CLIENT: Leo Burnett, Troy, Michigan
ART DIRECTOR, PRINT: Julie Swartz
ART DIRECTOR, DIGITAL: Mat Balcer
In the course of a 12-day shoot in 11 locations for an online and print campaign for Chevrolet City Express vans, David Westphal captured both stills and video of the van being used in a variety of ways. In each scenario, Westphal had to photograph the van, the backgrounds and talent to provide sufficient coverage for each element to be composited in post. Shooting both interiors and exteriors and mixing strobes with the bright sunlight of Southern California, he had to make sure the shadows and highlights in each element were consistent so the final composites looked believable to the viewer.
To capture multiple images as well as video footage in a short time frame, Westphal divided his crew up so that they would work on two setups at once; as soon as he was done capturing a set of stills, he could then step onto another set nearby, capture video, and then shoot more stills from the same angle with the same lights. Anticipating that clients would soon be asking him to juggle both still and video shooting, three years ago he did a test shoot “to see how they could work together, the issues that could come up, and how to address them to create a successful workflow.” Having shot print campaigns that accompany commercials, he had observed many video crews, “and I saw how the integration [of still and video production] did or didn’t work.”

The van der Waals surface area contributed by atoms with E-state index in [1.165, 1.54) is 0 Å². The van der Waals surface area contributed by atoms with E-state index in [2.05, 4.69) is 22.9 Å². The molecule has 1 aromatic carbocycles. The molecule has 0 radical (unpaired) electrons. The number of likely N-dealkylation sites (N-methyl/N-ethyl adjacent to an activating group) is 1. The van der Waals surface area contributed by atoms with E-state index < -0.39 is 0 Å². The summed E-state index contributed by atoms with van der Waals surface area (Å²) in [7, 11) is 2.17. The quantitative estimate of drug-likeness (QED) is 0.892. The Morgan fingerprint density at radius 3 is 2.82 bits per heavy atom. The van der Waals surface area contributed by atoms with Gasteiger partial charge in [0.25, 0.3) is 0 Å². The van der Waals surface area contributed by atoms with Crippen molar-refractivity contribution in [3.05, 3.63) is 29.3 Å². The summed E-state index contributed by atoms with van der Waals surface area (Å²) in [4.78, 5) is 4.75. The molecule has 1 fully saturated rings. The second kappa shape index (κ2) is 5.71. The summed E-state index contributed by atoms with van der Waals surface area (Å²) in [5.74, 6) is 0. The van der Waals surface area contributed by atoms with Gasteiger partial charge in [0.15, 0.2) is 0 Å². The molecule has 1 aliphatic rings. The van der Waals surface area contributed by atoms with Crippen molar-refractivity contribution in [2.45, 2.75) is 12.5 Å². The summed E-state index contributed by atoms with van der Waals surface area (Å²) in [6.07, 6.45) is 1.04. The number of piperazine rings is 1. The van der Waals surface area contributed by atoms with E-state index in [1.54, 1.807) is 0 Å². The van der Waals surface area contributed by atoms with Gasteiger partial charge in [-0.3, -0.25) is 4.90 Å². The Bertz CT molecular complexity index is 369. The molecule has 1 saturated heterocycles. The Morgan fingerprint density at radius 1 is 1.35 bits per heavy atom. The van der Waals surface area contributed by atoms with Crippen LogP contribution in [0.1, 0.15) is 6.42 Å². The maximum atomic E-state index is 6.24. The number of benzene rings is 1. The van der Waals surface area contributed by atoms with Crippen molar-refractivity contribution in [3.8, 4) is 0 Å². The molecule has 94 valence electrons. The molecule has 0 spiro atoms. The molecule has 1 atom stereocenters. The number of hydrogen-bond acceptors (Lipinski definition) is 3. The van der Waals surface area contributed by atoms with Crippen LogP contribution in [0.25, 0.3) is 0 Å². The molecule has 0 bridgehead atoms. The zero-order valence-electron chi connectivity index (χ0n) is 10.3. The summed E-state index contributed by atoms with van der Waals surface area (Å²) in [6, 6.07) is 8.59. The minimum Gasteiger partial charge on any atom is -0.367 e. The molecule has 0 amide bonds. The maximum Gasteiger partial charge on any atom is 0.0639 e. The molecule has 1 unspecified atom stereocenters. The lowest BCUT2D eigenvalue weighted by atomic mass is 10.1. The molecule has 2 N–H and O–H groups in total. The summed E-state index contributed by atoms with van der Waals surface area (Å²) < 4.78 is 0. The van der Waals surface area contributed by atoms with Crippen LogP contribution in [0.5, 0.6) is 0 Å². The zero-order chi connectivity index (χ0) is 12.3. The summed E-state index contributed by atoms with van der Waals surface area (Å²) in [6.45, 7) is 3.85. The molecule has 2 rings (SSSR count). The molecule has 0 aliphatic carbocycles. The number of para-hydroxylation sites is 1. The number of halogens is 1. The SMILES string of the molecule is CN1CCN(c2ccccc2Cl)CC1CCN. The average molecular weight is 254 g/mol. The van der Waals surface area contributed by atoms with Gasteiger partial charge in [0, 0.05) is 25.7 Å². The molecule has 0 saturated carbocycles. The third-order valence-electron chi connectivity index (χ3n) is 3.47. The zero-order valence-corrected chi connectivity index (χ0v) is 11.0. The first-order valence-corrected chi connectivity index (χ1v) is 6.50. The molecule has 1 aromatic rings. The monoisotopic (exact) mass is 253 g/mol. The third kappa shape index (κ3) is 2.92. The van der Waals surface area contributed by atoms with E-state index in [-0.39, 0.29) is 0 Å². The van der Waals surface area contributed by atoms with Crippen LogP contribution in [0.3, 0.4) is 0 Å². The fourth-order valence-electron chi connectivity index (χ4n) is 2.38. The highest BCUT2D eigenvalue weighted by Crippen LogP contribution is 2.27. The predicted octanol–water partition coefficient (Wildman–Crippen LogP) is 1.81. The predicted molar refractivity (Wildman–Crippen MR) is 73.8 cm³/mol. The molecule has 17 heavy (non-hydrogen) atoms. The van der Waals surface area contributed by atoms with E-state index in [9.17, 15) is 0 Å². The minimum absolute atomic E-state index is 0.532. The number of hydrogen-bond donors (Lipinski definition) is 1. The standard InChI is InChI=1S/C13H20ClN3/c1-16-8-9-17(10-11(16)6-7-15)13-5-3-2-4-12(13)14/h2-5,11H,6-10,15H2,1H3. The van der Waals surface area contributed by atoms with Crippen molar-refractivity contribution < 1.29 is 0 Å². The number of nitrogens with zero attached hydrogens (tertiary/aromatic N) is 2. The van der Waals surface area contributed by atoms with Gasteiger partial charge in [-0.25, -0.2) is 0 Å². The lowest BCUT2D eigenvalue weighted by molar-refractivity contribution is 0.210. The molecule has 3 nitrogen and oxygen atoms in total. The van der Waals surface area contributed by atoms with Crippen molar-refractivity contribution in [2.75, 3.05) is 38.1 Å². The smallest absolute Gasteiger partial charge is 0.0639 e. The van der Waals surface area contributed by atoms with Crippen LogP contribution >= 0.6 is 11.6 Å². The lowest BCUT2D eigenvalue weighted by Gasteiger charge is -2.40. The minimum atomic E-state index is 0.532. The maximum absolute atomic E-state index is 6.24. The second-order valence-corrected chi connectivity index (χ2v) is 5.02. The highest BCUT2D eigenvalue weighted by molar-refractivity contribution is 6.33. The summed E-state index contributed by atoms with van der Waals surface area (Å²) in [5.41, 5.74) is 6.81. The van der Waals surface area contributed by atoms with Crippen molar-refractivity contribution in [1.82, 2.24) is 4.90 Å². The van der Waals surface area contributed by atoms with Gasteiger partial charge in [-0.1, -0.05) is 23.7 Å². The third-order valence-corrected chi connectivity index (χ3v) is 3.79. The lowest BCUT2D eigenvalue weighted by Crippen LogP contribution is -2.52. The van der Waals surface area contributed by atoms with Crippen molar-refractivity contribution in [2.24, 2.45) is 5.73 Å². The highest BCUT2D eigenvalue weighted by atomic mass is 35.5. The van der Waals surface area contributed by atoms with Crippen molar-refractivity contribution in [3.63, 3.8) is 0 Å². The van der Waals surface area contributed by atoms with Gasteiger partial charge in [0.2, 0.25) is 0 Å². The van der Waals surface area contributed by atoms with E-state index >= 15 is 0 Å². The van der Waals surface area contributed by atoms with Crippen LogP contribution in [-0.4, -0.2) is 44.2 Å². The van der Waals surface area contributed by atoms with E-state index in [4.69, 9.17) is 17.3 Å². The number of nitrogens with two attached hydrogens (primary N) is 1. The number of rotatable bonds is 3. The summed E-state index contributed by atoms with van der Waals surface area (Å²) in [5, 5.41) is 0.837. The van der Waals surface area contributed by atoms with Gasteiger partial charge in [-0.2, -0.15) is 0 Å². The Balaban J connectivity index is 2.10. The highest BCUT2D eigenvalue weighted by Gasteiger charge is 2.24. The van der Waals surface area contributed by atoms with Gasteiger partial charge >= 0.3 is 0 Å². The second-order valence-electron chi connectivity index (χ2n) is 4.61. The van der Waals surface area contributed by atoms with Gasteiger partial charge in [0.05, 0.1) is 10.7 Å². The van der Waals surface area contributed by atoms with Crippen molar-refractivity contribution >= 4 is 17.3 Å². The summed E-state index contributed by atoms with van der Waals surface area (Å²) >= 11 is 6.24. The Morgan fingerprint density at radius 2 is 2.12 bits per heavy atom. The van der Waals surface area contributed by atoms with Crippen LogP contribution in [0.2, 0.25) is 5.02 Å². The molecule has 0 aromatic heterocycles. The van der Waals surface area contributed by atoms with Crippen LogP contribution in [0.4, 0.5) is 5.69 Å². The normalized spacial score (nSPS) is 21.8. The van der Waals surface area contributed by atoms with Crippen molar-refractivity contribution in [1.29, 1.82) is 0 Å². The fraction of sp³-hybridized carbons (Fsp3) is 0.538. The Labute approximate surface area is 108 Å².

The goal was to show the van in use by a variety of small businesses. Westphal prepared a treatment suggesting some scenarios he would shoot. Among the traditional users of a heavy-duty van, he suggested featuring a plumber and a contractor. “Then thinking about relevance and demographics, I considered some nontraditional companies that people think of,” such as a bakery and a bike shop. “The treatment is like the audition,” he says. Once he landed the gig, he had two weeks to choose locations and work out a schedule for capturing all the assets the client wanted. “We had everything locked down two days before the shoot,” Westphal recalls. “That speaks volumes about having a good crew.”
Westphal likes to work with assistants and lighting technicians who are equally comfortable on still or video shoots. “I want them to know how I shoot stills. We can get things done quicker if they know what I’ll ask for,” he says, adding, “it’s critical that I know they can cross over and work on the video side.” While he had one gaffer devoted solely to lighting the video shots, most of the assistants would work on setting up whatever shot was next on the schedule.
To depict a baker using the van to make a cupcake delivery, Westphal planned to capture a “beauty shot” of the vehicle in front of the bakery, with the baker and her customer chatting nearby. While he worked on those shots, the prop stylist and some assistants were busy inside the store, setting up lights and the video camera. Once he had all the shots of the exterior he needed, Westphal stepped inside to shoot video of the baker scooping pastry into a bag. Then, placing his still camera nearby, he captured stills of the scene using the same lighting setup.
At the end of each shoot day, Westphal would meet with crew, “so we would know what we had to do the next day.”
When planning an outdoor shot of a vehicle, he says, “The first consideration is the relationship of the sun to the background. I know that 7:45 is when the sun will pop through the trees and rake across the building,” he recalls. He set up his camera an hour and a half prior to be ready for optimal sunlight, and locked it into position on a tripod.